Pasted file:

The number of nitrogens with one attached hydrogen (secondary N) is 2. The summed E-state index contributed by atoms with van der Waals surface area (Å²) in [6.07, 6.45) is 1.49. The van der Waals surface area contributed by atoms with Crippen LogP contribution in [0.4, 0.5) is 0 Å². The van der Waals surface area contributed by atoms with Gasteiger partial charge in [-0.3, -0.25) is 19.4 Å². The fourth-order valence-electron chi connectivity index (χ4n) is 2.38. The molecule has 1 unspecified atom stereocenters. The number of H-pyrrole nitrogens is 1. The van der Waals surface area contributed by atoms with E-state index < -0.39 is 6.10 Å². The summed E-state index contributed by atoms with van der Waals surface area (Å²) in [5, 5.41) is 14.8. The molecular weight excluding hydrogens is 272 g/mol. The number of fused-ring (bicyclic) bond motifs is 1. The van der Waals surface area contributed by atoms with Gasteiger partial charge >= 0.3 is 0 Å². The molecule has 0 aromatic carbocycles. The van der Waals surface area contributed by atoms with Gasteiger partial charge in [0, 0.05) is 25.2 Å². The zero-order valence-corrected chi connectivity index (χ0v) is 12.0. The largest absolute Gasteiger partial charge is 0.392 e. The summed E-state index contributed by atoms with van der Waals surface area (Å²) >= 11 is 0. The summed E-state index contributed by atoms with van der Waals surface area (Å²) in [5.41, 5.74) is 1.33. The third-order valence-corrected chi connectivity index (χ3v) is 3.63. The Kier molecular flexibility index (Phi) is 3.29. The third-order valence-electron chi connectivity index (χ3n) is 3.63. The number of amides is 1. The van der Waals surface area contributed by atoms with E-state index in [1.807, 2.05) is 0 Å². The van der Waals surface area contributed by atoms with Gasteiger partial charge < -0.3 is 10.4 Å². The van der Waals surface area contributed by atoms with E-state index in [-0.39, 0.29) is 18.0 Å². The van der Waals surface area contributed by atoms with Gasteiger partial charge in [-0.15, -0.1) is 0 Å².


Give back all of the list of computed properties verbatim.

The number of nitrogens with one attached hydrogen (secondary N) is 2. The summed E-state index contributed by atoms with van der Waals surface area (Å²) in [6.07, 6.45) is 1.49. The van der Waals surface area contributed by atoms with Crippen LogP contribution in [0.4, 0.5) is 0 Å². The van der Waals surface area contributed by atoms with Gasteiger partial charge in [-0.3, -0.25) is 19.4 Å². The fourth-order valence-electron chi connectivity index (χ4n) is 2.38. The molecule has 1 unspecified atom stereocenters. The number of H-pyrrole nitrogens is 1. The van der Waals surface area contributed by atoms with E-state index < -0.39 is 6.10 Å². The summed E-state index contributed by atoms with van der Waals surface area (Å²) in [5, 5.41) is 14.8. The molecular weight excluding hydrogens is 272 g/mol. The number of fused-ring (bicyclic) bond motifs is 1. The van der Waals surface area contributed by atoms with Gasteiger partial charge >= 0.3 is 0 Å². The molecule has 0 aromatic carbocycles. The van der Waals surface area contributed by atoms with Gasteiger partial charge in [0, 0.05) is 25.2 Å². The zero-order valence-corrected chi connectivity index (χ0v) is 12.0. The largest absolute Gasteiger partial charge is 0.392 e. The summed E-state index contributed by atoms with van der Waals surface area (Å²) >= 11 is 0. The summed E-state index contributed by atoms with van der Waals surface area (Å²) in [5.41, 5.74) is 1.33. The third-order valence-corrected chi connectivity index (χ3v) is 3.63. The Kier molecular flexibility index (Phi) is 3.29. The third-order valence-electron chi connectivity index (χ3n) is 3.63. The number of amides is 1. The van der Waals surface area contributed by atoms with E-state index in [1.807, 2.05) is 0 Å². The van der Waals surface area contributed by atoms with Gasteiger partial charge < -0.3 is 10.4 Å². The van der Waals surface area contributed by atoms with E-state index in [-0.39, 0.29) is 18.0 Å². The van der Waals surface area contributed by atoms with Gasteiger partial charge in [-0.15, -0.1) is 0 Å².